Executive Summary
Tax Revenue Impact
In FY 2005, activities at VITP contributed a total of $42.1 million in tax revenues to the Canadian economy (Exhibit 3). We calculated that $18.8 million in federal taxes, $19.1 million in provincial taxes, and $4.2 million in municipal taxes were generated. These tax dollars are then allocated by government in support of social services, education, infrastructure, and community development. Clearly, VITP tenants provide the various levels of government with a considerable amount of tax revenue - money which is then spent to improve the lives of people living in Victoria and the rest of the country. It is important to note that the focus of this economic impact study is the effect of VITP on the British Columbia economy. Therefore, the amount of federal tax revenue generated has been excluded from the final figure calculated for the total dollar impact of VITP’s tenants on the provincial economy.

Exhibit 3.

Total Tax Revenue Impact FY 2005
$4,182,038

$18,807,351

$19,111,507

Federal Tax Impact

Provincial Tax Impact

Municipal Tax Impact

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VITP Economic Impact Study

Executive Summary
Construction Impact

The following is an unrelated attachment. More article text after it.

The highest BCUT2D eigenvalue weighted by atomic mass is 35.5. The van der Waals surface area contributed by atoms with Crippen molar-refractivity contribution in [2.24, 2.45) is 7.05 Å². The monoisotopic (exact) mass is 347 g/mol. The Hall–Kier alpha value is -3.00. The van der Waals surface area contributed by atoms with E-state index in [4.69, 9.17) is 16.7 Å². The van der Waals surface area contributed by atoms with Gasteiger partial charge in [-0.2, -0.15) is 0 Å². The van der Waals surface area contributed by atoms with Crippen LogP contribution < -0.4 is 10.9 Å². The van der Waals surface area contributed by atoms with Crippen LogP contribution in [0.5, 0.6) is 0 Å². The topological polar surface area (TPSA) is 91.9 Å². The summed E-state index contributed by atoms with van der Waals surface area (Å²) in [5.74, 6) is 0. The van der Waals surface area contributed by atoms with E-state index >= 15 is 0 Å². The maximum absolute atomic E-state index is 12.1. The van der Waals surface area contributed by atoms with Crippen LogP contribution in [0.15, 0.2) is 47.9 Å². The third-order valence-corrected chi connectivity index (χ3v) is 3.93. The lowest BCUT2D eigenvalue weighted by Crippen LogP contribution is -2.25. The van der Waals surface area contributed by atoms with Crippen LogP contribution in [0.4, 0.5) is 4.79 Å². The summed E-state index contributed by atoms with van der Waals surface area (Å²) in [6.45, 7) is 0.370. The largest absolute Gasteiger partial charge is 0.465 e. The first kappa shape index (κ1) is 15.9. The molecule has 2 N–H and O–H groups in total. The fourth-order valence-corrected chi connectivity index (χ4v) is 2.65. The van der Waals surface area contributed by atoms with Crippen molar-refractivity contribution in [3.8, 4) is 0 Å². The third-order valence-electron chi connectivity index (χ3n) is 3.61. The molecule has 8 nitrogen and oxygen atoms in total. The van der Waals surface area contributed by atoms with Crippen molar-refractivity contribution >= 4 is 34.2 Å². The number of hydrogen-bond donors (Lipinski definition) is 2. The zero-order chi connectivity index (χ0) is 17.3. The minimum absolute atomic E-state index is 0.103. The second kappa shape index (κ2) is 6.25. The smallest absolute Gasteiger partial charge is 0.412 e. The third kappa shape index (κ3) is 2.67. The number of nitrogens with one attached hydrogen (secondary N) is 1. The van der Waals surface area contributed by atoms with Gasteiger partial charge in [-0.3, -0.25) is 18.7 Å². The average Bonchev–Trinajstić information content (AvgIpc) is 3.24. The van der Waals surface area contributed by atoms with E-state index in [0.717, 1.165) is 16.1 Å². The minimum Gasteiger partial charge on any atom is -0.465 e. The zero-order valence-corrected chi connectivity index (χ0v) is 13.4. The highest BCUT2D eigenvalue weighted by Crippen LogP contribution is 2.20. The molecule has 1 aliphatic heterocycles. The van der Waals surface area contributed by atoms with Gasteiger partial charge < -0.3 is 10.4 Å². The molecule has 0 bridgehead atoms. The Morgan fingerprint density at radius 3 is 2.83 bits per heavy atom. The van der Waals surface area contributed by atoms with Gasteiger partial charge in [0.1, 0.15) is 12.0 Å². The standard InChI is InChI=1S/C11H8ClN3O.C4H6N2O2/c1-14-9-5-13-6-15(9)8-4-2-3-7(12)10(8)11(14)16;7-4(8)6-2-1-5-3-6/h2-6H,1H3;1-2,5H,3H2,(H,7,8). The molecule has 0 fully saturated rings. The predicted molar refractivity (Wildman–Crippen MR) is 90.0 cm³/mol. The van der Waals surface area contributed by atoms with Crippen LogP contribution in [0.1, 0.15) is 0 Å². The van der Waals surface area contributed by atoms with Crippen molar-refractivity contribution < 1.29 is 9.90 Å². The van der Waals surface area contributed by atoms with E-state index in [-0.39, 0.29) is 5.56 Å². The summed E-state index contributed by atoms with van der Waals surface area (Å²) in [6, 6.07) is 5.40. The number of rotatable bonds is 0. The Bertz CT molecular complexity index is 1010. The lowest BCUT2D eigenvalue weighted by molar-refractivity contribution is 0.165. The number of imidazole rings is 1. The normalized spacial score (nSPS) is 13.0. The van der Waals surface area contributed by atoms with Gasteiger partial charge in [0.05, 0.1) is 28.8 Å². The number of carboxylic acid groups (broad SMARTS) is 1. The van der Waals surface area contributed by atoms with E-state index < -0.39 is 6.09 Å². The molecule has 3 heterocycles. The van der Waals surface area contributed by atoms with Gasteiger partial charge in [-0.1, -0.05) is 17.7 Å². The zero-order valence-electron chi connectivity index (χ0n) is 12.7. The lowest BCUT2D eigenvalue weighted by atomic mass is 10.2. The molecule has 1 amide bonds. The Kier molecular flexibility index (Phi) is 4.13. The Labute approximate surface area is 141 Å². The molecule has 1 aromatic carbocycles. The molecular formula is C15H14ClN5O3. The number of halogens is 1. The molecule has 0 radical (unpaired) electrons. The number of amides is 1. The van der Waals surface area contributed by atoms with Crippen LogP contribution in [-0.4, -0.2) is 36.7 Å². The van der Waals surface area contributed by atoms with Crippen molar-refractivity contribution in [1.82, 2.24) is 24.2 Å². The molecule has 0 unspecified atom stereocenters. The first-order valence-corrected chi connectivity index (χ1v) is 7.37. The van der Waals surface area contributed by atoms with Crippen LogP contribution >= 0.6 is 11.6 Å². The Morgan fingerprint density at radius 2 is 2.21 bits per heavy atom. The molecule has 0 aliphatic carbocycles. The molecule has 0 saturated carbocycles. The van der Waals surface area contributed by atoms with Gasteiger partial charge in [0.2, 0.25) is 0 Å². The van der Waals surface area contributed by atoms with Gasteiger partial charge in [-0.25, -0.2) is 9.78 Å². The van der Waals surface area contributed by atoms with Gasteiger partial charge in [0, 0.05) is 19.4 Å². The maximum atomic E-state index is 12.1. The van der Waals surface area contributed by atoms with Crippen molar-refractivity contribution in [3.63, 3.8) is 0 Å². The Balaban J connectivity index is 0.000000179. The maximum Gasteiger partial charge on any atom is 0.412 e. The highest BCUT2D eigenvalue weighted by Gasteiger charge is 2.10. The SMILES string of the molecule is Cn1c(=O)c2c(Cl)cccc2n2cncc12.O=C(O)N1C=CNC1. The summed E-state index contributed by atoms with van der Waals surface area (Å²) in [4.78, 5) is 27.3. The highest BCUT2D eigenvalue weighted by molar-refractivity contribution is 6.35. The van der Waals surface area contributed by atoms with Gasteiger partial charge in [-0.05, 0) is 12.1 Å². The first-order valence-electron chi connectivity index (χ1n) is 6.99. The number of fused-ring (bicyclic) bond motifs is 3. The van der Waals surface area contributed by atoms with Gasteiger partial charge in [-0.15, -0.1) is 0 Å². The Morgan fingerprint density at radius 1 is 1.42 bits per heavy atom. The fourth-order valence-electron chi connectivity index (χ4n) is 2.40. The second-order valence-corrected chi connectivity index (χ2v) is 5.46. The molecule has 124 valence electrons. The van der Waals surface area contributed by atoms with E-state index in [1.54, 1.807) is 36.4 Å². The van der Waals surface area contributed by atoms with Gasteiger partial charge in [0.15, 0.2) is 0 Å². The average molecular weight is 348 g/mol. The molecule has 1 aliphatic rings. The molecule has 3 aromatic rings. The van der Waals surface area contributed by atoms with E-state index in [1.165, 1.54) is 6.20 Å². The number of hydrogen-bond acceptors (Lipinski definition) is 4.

Part of the overall economic impact of VITP in 2005 was construction spending by VITP itself and some companies within VITP. This construction impact is included in the sales revenue impact calculated earlier, but we have broken out the figures for illustrative purposes. In 2005, $7.2 million in direct sales revenue was generated by construction activity as existing facilities were renovated or upgraded to better serve the needs of tenants. Due to a multiplier effect, an additional $3.6 million in indirect sales revenue and $1.2 million in induced sales revenue was generated. Therefore, the total construction impact was $12.1 million (Exhibit 4). As part of this economic impact, construction projects at VITP directly employed 61 workers, and created 29 indirect jobs and 12 induced jobs due to spin-off effects in the economy. Overall, construction at VITP generated a total of 102 jobs in British Columbia. Again, these jobs have been included in the total jobs calculated in a previous section. We have shown that construction at VITP not only injected money into the local economy but also created a significant number of jobs in the province.
Exhibit 4.

Construction Sales Impact FY 2005
$1,229,698

$3,616,758 $7,233,516

Direct Impact

Indirect Impact

Induced Impact

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VITP Economic Impact Study

Executive Summary
Business Visitor Impact